I often think about our servicemen and women who are fighting overseas. Many come home wounded in body, and many more in spirit. Although I personally could never go to war or become part of the military, these men and women are ready to give their lives, and many have done so because they believe in a better way.
But what is this better way? How are we to give our lives?
With all the Memorial Day parades and events that took place recently, I had to think of what this “better way” is all about. Like so many others, my own family has seen its tragedy of war. My father and three of his brothers served in World War I, and his youngest brother, the most loved one, was killed just before the end of the war while he was flying a plane over France. The horrors of this war, especially to those who fought in the front line, affected them for the rest of their lives, all because they believed in a “better way.”
During World War II, my mother’s only brother was an officer in the ROTC and refused to fight, so he was sent to Borneo to help the people there grow better crops, as this was his specialty. He was killed when the Japanese invaded as he tried to escape across the country. Both my parents were in London during the bombing in World War II, and only by God’s protection did they live through that time. Through that experience they came to realize that war never leads to a better way.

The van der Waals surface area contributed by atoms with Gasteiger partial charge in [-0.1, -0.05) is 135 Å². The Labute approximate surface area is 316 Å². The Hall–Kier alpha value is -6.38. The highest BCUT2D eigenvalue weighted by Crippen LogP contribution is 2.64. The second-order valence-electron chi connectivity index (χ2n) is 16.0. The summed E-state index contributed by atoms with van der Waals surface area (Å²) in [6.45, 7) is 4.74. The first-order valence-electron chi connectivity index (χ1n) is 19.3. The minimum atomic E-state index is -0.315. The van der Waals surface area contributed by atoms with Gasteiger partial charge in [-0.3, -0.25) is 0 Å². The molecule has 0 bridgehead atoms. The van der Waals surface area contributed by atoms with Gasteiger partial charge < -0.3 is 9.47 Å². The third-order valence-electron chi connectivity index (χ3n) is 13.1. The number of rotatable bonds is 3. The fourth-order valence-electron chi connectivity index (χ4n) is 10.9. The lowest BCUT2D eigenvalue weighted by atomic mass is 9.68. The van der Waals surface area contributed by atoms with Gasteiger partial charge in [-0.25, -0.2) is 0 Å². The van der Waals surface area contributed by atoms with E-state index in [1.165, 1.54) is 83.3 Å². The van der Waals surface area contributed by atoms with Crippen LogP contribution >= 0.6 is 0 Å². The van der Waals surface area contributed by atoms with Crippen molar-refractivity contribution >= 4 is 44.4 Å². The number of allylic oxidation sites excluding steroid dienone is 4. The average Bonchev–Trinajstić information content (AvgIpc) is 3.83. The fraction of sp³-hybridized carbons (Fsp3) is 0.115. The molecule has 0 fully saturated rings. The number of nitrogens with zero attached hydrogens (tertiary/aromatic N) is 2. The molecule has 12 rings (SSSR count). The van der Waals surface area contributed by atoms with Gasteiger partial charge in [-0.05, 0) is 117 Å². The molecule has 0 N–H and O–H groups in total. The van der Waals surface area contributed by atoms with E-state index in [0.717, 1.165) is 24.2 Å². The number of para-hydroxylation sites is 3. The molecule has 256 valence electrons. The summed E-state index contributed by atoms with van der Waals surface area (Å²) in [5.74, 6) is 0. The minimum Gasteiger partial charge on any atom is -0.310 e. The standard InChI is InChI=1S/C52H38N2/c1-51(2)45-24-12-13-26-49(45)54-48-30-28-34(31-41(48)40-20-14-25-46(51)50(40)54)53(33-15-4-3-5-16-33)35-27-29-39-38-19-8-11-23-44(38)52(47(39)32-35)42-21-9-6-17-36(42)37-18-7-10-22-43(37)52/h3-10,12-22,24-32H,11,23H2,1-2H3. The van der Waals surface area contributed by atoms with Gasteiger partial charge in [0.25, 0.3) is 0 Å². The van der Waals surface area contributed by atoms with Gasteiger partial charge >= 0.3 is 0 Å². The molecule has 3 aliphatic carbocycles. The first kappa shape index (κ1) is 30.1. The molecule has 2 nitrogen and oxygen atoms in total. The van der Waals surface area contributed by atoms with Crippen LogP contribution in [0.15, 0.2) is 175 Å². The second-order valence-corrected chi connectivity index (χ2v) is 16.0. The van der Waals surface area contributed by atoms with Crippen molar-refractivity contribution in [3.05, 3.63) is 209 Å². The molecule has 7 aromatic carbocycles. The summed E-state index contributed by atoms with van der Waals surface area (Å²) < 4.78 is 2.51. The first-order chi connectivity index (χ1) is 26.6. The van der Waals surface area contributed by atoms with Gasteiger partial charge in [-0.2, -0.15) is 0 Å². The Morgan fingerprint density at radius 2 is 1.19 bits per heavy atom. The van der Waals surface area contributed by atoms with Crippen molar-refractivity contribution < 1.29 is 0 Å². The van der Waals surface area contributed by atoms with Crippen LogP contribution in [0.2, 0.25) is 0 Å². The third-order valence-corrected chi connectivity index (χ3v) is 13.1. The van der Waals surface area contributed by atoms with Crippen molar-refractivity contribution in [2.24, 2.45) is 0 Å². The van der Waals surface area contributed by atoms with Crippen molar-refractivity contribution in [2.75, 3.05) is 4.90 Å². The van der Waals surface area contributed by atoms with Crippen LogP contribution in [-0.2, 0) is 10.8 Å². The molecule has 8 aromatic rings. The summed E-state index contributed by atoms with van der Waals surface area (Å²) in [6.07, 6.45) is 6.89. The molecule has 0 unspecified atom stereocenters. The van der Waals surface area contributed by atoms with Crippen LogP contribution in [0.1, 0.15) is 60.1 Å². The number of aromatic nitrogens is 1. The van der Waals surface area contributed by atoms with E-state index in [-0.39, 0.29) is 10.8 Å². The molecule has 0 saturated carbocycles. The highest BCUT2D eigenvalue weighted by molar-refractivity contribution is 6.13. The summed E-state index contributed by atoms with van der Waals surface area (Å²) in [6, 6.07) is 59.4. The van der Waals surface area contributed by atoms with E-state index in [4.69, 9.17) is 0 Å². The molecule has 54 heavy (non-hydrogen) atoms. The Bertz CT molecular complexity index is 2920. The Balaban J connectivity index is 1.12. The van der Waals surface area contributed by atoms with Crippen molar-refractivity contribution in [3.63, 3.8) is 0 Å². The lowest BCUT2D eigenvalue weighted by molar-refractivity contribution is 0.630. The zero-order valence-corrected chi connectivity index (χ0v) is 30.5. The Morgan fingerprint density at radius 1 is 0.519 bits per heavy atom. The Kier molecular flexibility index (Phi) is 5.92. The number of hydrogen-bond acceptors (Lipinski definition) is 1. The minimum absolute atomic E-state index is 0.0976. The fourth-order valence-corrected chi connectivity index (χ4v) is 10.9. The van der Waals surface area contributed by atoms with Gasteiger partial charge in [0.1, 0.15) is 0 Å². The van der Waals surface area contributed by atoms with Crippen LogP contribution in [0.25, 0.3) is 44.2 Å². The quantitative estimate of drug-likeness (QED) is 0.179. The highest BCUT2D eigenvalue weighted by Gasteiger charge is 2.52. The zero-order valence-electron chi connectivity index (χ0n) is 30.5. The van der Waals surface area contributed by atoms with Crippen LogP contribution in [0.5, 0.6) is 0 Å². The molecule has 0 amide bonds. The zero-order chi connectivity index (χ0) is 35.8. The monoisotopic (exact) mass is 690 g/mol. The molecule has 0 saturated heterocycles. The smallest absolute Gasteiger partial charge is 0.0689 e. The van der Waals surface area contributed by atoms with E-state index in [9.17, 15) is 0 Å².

So I ask again, what is the better way? At the moment I am recovering from surgery for colon cancer. I am only sixty one-years-old, and from what the doctors have told me, my future is at best very uncertain. And now I am faced with having to weigh my options: to either go the route the doctors suggest, which will be difficult at best, or simply leave my needs in the hands of God. What is the better way?
My situation has forced me to reflect on what it means to turn to God and totally trust him. It has also been very humbling to experience how many people, some of whom I hardly know, are praying for me. What a comfort it is when people support and care for each other; it is one of the great gifts of this country that when there is hardship, individuals will rally to reach out and help.
It is this kind caring that has provided me the most support. I now know, more than ever before, how each one of us is faced with a choice: to take things into our own hands, to live self-protectively in fear, or to turn in faith to God, to love and reach out to others—the better way.
Over the years I have had the opportunity to work with and get to know many young people. It is always encouraging to experience their youthful enthusiasm for life. It’s also been a privilege to help direct their lives towards a better way. And I look forward to helping them in whatever way I still can. Some of them will graduate from high school this year. They naturally have visions of a bright future and a long life. Yet hardly do they know (and how can they?) how fast life passes by and that to truly live means first and foremost to place one’s life in complete trust in God.
I don’t know how much longer I have to live, but I do have today to help point others to live for a better way. It is the way I want to go, and the only way where one’s life can be fulfilled.